The Society of Architectural Historians Supports the Designation of the Emmett Till House as a Chicago Landmark

by SAH Heritage Conservation Committee | Aug 28, 2020
The SAH Heritage Conservation Committee has written a letter to the Mr. Rafael M. Leon, chair of the Commision on Chicago Landmarks, in support of the designation of the Emmett Till House as a Chicago Landmark. 

The letter follows and is available as a PDF.

Photo of Emmett Till next to photo of his house in Chicago
Black and white photo of Emmett Till on the left. Emmett Till's house, located at 6427 S. St. Lawrence Avenue, Chicago, on the right.

 

28 August 2020

Mr. Rafael M. Leon, Chair
Commission on Chicago Landmarks
Cook County Building
121 N LaSalle St #1101
Chicago, IL 60602
ccl@cityofchicago.org

Re: Support for the Designation of the Emmett Till House, 6427 S. St. Lawrence Avenue, Chicago, IL, as a Chicago Landmark

Dear Mr. Leon:

The Society of Architectural Historians (SAH) strongly supports the proposed listing of the house in which Emmett Till was raised, located at 6427 S. St. Lawrence Avenue, Chicago, as a Chicago Landmark.

Emmett Till (25 July 1941–28 August 1955) grew up in Chicago. At age fourteen, while visiting relatives near Money, Mississippi, he was brutally murdered after being accused of offending a white woman in her family’s grocery store. His murderers were later acquitted. His mother’s decision to hold an open casket funeral in Chicago led to international condemnation of Till’s murder, highlighted the violence and brutality unleashed upon African Americans in the United States, and led to Till becoming a icon of the civil rights movement.

Till’s murder and funeral, followed by the acquittal of his murderers, received national and international news coverage; in particular, African American newspapers such as the Chicago Defender covered the events extensively, and called on their readers to react to the acquittal by voting in large numbers. Till’s death reverberated throughout African American communities, and led to protests and civil disobedience. Rosa Parks attended a rally for Till in Montgomery, led by Martin Luther King, Jr. Soon after, she refused to yield her seat on a segregated bus to a white passenger, leading to a year-long boycott of the Montgomery bus system. Parks, when asked to recount why she would not give up her seat and move to the back of the bus, recalled “I thought of Emmett Till and I just couldn’t go back.”

Emmett Till’s murder, and the events that followed in its wake, are of national and international significance. Bestowing Chicago Landmark status upon 6427 S. St. Lawrence Avenue would acknowledge Till’s life in Chicago, and call attention to the brief life that preceded his brutal murder. Such a designation would help to tell Till’s story, including the terrible events that led to his death, the denial of justice embodied in his murderers’ acquittal, and Till’s posthumous emergence as an icon of the civil rights movement. The house in which Till was raised is of national, even international, significance, as the physical place most associated with his life. Few of the physical places associated with Till’s murder survive. Bryant’s Grocery, where the encounter that set into motion the fatal events has collapsed into a ruin; the Ben Roy Service Station, next to the grocery story, where Till encountered his accuser, has been demolished (and recently reconstructed), making the house at 6427 S. St. Lawrence Avenue an even more significant connection to Till’s life.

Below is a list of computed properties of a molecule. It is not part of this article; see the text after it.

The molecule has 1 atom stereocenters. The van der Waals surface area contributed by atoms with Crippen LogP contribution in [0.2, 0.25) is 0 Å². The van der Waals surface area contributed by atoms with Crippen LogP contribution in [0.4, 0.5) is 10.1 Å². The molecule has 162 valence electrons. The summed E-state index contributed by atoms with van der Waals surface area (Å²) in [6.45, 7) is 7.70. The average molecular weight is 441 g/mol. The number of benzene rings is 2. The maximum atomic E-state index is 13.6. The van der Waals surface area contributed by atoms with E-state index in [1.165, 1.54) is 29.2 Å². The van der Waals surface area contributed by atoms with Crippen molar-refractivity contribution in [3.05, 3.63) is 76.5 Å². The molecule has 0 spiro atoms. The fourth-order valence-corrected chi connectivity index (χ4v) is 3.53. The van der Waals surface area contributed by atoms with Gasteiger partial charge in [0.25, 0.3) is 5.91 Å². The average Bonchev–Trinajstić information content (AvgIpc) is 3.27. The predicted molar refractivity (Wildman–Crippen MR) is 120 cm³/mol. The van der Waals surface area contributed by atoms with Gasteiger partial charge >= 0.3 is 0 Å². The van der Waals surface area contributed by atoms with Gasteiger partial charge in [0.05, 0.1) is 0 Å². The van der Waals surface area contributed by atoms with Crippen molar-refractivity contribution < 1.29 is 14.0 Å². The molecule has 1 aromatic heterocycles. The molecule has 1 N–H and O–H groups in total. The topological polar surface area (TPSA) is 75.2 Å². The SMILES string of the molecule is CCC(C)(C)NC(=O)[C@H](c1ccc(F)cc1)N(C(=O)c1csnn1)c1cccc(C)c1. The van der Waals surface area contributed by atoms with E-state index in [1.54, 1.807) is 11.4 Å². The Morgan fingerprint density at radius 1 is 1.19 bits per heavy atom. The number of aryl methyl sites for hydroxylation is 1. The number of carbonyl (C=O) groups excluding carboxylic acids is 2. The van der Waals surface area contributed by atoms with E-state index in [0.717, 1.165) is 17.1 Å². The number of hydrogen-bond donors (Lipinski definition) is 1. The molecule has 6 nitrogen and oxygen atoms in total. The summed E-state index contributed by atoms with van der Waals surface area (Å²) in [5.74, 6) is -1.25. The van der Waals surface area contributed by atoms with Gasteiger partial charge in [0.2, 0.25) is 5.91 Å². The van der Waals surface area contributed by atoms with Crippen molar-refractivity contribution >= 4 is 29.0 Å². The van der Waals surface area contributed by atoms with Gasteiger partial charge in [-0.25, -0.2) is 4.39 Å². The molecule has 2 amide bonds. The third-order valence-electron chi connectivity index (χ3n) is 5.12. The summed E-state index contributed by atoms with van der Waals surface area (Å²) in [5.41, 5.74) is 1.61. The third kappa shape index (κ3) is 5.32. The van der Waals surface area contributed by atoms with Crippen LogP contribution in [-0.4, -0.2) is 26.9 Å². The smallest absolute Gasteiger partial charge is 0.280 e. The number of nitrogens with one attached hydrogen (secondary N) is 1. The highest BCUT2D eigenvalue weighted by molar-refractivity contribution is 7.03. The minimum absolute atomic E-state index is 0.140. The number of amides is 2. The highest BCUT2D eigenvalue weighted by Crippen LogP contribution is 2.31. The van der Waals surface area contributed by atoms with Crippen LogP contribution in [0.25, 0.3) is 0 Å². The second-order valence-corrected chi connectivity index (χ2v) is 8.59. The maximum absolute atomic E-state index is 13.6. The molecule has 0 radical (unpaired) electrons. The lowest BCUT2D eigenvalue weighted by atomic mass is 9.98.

SAH joins with our colleagues at Preservation Chicago, the Hyde Park Historical Society, Ald. Jenette Taylor (20th), and all citizen efforts to list 6427 S. St. Lawrence Avenue as a Chicago Landmark. Listing will do much to commemorate not just the death of Till, but his life and its legacy. As our country goes through a painful soul-searching in reaction to the murders of George Floyd, Tamir Rice, Breonna Taylor, Michael Brown, Eric Garner, and so many others, granting this dignity and reverence to the place where Emmett Till was raised is a small but necessary step toward national acknowledgment of the violence that has long defined the Black experience in America.

Sincerely,

Bryan Clark Green, Ph.D., LEED AP BD+C
Chair, Society of Architectural Historians Heritage Conservation Committee

cc: Mr. Kenneth Breisch, Ph.D.; Mr. Jeffrey Cody, Ph.D.; Mr. Anthony Cohn, AIA; Mr. David Fixler, FAIA; Ms. Priya Jain, AIA; Mr. Theodore H. Prudon, Ph.D., FAIA, Ms. Pauline Saliga; Ms. Deborah Slaton; Ms. Victoria Young, Ph.D.; Members, SAH Heritage Conservation Committee; Ald. Jeanette Taylor (20th), City of Chicago; Mr. Ward Miller, Executive Director, Preservation Chicago; Ms. Michal Safar, President, Hyde Park Historical Society

Learn more about the preservation advocacy work of the Society of Architectural Historians.




Founded in 1940, the Society of Architectural Historians is an international nonprofit membership organization that promotes the study, interpretation and conservation of architecture, design, landscapes and urbanism worldwide. SAH serves a network of local, national and international institutions and individuals who, by profession or interest, focus on the built environment and its role in shaping contemporary life. SAH promotes meaningful public engagement with the history of the built environment through advocacy efforts, print and online publications, and local, national and international programs.
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